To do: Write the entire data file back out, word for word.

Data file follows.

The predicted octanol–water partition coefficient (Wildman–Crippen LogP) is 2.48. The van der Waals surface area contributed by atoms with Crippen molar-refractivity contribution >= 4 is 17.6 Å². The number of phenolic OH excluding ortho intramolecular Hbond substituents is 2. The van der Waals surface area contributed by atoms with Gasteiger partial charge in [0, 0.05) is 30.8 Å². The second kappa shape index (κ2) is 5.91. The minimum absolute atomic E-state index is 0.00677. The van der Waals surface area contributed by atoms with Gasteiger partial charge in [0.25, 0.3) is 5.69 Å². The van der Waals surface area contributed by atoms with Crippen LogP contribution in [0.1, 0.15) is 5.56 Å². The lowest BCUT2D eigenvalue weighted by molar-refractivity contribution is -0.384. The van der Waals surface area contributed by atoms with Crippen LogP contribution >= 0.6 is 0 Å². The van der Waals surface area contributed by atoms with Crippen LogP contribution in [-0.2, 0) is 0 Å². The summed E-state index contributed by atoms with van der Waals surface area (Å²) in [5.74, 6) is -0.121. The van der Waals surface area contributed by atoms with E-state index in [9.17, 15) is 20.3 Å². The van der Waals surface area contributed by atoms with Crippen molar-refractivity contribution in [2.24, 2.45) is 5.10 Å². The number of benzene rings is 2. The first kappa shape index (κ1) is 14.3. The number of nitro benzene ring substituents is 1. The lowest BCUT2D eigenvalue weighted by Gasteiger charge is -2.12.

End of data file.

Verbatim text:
The predicted octanol–water partition coefficient (Wildman–Crippen LogP) is 2.48. The van der Waals surface area contributed by atoms with Crippen molar-refractivity contribution >= 4 is 17.6 Å². The number of phenolic OH excluding ortho intramolecular Hbond substituents is 2. The van der Waals surface area contributed by atoms with Gasteiger partial charge in [0, 0.05) is 30.8 Å². The second kappa shape index (κ2) is 5.91. The minimum absolute atomic E-state index is 0.00677. The van der Waals surface area contributed by atoms with Gasteiger partial charge in [0.25, 0.3) is 5.69 Å². The van der Waals surface area contributed by atoms with Crippen LogP contribution in [0.1, 0.15) is 5.56 Å². The lowest BCUT2D eigenvalue weighted by molar-refractivity contribution is -0.384. The van der Waals surface area contributed by atoms with Crippen LogP contribution >= 0.6 is 0 Å². The van der Waals surface area contributed by atoms with Crippen LogP contribution in [-0.2, 0) is 0 Å². The summed E-state index contributed by atoms with van der Waals surface area (Å²) in [5.74, 6) is -0.121. The van der Waals surface area contributed by atoms with E-state index in [9.17, 15) is 20.3 Å². The van der Waals surface area contributed by atoms with Crippen molar-refractivity contribution in [2.24, 2.45) is 5.10 Å². The number of benzene rings is 2. The first kappa shape index (κ1) is 14.3. The number of nitro benzene ring substituents is 1. The lowest BCUT2D eigenvalue weighted by Gasteiger charge is -2.12.